Saturday was sunny and promising so I set out with my friend, Crystal Kaye, to explore the neighbourhood and it wasn't long before we made a discovery: dozens of colourful canvases strung along the fence poles of the Darlinghurst Court House.
The six-hour Oxford Art Prize exhibition, made up of 100-plus works, was part of the Oxford Arts Festival, which runs until October 30.
The inaugural 12-day festival was designed to promote the arts, artists, restaurants and retailers of Oxford Street and Darlinghurst, which is surprising seeing as I had never heard of it.
The festival's online home is this blog that has posted just two stories since April, and has only one follower - even less than My Darling Darlinghurst.
I love a festival, especially if it's local, but it's a shame when they fail on the publicity front and don't attract the punters.
There were even mimes and other performers, including this wonderful band, to entertain the potential crowd:
The outdoor exhibition also coincided with the Sydney Sustainable Markets, which are held every Saturday at Taylor Square, so apart from art, there was lots to look at:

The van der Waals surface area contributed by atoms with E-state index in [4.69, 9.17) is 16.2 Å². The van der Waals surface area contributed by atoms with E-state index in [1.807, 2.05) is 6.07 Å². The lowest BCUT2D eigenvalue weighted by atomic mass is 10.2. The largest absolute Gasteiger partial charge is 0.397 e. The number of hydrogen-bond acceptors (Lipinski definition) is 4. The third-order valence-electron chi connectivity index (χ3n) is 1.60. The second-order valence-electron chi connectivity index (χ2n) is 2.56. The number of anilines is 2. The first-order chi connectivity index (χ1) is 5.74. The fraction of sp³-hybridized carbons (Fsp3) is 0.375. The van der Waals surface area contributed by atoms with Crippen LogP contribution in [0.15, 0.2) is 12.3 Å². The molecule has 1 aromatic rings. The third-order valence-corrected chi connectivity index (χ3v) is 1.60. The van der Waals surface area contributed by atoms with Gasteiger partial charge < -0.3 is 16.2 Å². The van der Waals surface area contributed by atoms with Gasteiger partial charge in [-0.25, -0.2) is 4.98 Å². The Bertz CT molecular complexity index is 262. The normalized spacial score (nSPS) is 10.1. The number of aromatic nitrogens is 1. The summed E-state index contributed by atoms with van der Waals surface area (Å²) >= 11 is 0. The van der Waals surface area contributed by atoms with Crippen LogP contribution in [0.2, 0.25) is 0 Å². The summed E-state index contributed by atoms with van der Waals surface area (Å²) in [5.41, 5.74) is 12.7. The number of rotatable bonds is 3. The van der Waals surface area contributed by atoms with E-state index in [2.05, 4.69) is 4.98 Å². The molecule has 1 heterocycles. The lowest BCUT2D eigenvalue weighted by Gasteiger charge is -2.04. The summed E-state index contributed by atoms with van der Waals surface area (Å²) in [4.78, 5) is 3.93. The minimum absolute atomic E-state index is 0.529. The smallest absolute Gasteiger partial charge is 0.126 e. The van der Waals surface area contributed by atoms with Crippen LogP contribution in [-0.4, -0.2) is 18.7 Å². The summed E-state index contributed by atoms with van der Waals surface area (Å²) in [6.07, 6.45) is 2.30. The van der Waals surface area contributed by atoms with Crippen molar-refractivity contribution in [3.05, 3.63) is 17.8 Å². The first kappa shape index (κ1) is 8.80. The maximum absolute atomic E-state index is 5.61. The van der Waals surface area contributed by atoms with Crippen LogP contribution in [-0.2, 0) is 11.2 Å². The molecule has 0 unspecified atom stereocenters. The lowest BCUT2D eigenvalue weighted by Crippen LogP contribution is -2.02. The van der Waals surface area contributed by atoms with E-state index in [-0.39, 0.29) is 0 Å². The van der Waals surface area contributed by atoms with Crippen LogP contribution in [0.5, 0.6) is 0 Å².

Compact Vegie Garden On Show
Himalayan Orchids For Sale
I'll be writing a more comprehensive account of the markets on a later visit, because on this day Crystal and I were having a fine time judging the art. The Oxford Art Prize also allows the public to vote for their favourite work. We didn't plan on it, but Crystal and I ended up voting for the same painting:
Inside and Outside in Darlo, by David Wilson
Crystal thought Wilson was the most talented artist on show. I liked his absurd characterisations and the painting's sense of debauchery. Wilson's style also reminds me of the work of veteran newspaper cartoonist and illustrator Bruce Petty.
Meanwhile, the three real judges - Dean of COFA Ian Howard, the National Art School's Stephen Little and art dealer David Rex-Livingston - were busy scratching their chins as they tried to pick a winner:
Crystal and I asked the man manning the desk when they were going to announce the winner, because we had other adventures to carry-out. But he was a bit vague and only said it would be announced between now and 4pm. Which was about two hours away.
So we wandered off and came back an hour later, asked around and learnt that the winner of the People's Prize was this striking photograph on canvas:
We never learnt who won the Oxford Art Prize and the festival blog so far hasn't announced the winner either.